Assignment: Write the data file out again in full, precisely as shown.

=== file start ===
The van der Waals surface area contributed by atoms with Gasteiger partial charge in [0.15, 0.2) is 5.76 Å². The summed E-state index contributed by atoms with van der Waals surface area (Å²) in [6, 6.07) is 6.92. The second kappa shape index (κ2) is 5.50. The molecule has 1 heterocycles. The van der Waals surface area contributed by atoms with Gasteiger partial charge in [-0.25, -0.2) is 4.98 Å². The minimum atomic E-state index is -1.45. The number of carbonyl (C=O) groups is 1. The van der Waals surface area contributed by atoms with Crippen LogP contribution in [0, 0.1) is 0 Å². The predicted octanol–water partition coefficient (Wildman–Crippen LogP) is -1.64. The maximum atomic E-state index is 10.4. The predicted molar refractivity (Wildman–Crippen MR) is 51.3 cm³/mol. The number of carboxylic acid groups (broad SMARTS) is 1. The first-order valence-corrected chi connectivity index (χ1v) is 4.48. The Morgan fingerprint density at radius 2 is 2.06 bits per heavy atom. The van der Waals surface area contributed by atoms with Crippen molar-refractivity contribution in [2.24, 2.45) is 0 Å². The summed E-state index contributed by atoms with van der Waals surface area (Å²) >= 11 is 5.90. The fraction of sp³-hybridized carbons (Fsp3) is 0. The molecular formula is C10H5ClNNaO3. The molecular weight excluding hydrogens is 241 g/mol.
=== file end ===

The van der Waals surface area contributed by atoms with Gasteiger partial charge in [0.15, 0.2) is 5.76 Å². The summed E-state index contributed by atoms with van der Waals surface area (Å²) in [6, 6.07) is 6.92. The second kappa shape index (κ2) is 5.50. The molecule has 1 heterocycles. The van der Waals surface area contributed by atoms with Gasteiger partial charge in [-0.25, -0.2) is 4.98 Å². The minimum atomic E-state index is -1.45. The number of carbonyl (C=O) groups is 1. The van der Waals surface area contributed by atoms with Crippen LogP contribution in [0, 0.1) is 0 Å². The predicted octanol–water partition coefficient (Wildman–Crippen LogP) is -1.64. The maximum atomic E-state index is 10.4. The predicted molar refractivity (Wildman–Crippen MR) is 51.3 cm³/mol. The number of carboxylic acid groups (broad SMARTS) is 1. The first-order valence-corrected chi connectivity index (χ1v) is 4.48. The Morgan fingerprint density at radius 2 is 2.06 bits per heavy atom. The van der Waals surface area contributed by atoms with Crippen molar-refractivity contribution in [2.24, 2.45) is 0 Å². The summed E-state index contributed by atoms with van der Waals surface area (Å²) >= 11 is 5.90. The fraction of sp³-hybridized carbons (Fsp3) is 0. The molecular formula is C10H5ClNNaO3. The molecular weight excluding hydrogens is 241 g/mol.